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ERMAHGERD: a phonological analysis

We’ve been watching the ERMAHGERD meme evolve for a while now at Superlinguo, because we are very much into anything that involves language play and word transformation. And because its humour hasn’t worn off yet.

I mean LOOK AT THIS:

We thought we’d see if we could pull together some “rules” for how to spell in ERMAHGERD, to document its “grammar” (in inverted commas to acknowledge that it’s not a complete grammar, in the strict sense).

 You might remember my fellow Superlinguist Lauren’s and her colleague Jill’s work deconstructing the way LOLspeak works and its use in online identity creation. They looked at language play and how a set of agreed rules, a “grammar” had been constructed and extended within the LOLcats paradigm.

ERMAHGERD has some similar hallmarks it would seem, though it’s a simpler cultural product because it’s really just about spelling words differently, according to the conventions co-created online, to create humour.

Expounding on this meme has created a longer post than usual - read on if you’re keen!

Based on our observations, here are some guidelines to getting your ERMAHGERD translations sorted, to elicit maximum lulz from your online buddies:

  • The written representations of the vowels in a word are changed to represent a centralised vowel, the “ER” “EH” or sometimes “AH”. These spellings generally correlate to the schwa (ə) sound which we all know and love, the unstressed and toneless vowel sound you hear at the end of sofa (like an “uh”). e.g. father > FERTHER
  • It really is about the vowels. No need to change any consonants in your spelling, generally speaking. Though, we do note that double consonants are usually reduced to just one of their pair e.g. happiness > HERPERNERS
  • Diphthongs (two vowel sounds in a row) are reduced to one e.g. material > MERTERERL
  • Looking at the vowels we commonly hear in English, here’s how we’d translate them:

ɑː as in father > FERTHER
ɒ as in doll > DERL
æ as in ba
t > BERT
ɛ as in bed > BERD
e
ɪ as in made > MERD
ɪ as in bit > BERT
i
ː as in beat > BERT
ɔː as in bought > BERGHT
o
ʊ as in boat > BERT
ʊ as in full or foot > FERT
u
ː as in boot > BERT
ʌ as in mud > MERD

It’s interesting to look at this list and note how translation produces many identical spellings when changing into ERMAHGERD, e.g boat, boot, beat and bit all become BERT. For my money, herein lies the humour. At first glance, the words are tricky to decipher as they all look similar. But it’s when we see the image they are pasted onto and you register this context in your head, their original source words are revealed and hilarity ensues.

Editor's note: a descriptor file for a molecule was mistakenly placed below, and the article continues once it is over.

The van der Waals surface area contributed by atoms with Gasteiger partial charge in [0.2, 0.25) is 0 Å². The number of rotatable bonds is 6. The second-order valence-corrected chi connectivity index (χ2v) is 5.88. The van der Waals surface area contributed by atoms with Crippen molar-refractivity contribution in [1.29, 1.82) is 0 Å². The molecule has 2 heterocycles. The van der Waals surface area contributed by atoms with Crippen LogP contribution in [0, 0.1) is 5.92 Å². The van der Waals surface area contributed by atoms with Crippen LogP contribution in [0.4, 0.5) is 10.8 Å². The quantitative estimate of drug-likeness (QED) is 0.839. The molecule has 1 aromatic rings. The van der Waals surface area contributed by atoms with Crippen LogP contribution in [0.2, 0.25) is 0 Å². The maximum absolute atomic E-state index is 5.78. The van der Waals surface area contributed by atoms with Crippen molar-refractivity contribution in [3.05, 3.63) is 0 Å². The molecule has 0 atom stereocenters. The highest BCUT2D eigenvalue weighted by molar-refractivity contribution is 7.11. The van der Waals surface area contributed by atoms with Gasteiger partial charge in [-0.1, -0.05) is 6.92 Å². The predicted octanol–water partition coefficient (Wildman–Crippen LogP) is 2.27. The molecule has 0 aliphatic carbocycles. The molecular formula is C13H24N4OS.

Have you been hearing people speaking ERMAHGERD out loud? We have. The same way that you hear people say “lol” out loud, we’re hearing people say “ermahgerd” IRL, and we say YES to this offline appropriation! All the vowel sounds are centralised and the mouth is somewhat closed, approximating the restricted movement of a kid struggling to speak with their retainer or braces, the character created in the original GERSBERMS image from which all this fun spawned.

If you’re not really up for the hard yakka of doing your own adaptations, an online ERMAHGERD TRANSLATOR has been created, which does a lot of the work for us: http://ermahgerd.jmillerdesign.com/#!/translate High fives to the person/s who made this online tool. This is truly what makes the internet great.
           

  1. theawkwardesturtle reblogged this from allthingslinguistic
  2. englishlanguagelaboratory reblogged this from superlinguo
  3. kaihawk reblogged this from superlinguo and added:
    Science in the service of dorkiness is a fine thing.
  4. elsi reblogged this from superlinguo
  5. saraconcoco reblogged this from superlinguo
  6. apissolaris reblogged this from allthingslinguistic
  7. meeplesforthewin reblogged this from superlinguo
  8. multifunctionomical reblogged this from allthingslinguistic and added:
    I don’t think I should be so proud that non-rhotic languages understand this meme more than rhotic languages.
  9. roofasa reblogged this from superlinguo
  10. rattiepuff reblogged this from allthingslinguistic
  11. plaidandaromaticity reblogged this from allthingslinguistic and added:
    I just love the title of this so much.
  12. allthingslinguistic reblogged this from superlinguo and added:
    Although it continues...non-rhotic dialects where “er” actually does
  13. taylorhaza reblogged this from superlinguo and added:
    And there it is.
  14. mapsofmymind reblogged this from superlinguo and added:
    asdfghjkl perfect
  15. handiangel reblogged this from superlinguo
  16. iknowyouwillbehappyhere reblogged this from superlinguo
  17. fullquieting reblogged this from indefensible and added:
    And I just like to reblog cool stuff.
  18. the-fairy-cake reblogged this from superlinguo
  19. lobotronic reblogged this from superlinguo
  20. fuckyeahmylanguage reblogged this from superlinguo
  21. perfidiousverisimilitude reblogged this from superlinguo and added:
    I will always reblog stuff like this. I’m sure my friends think Tumblr is all about Sherlock fangirling, but I follow...
  22. spahrtacus reblogged this from superlinguo
  23. andwhenithappens reblogged this from superlinguo and added:
    ping everyone I have ever ermahgerded IRL.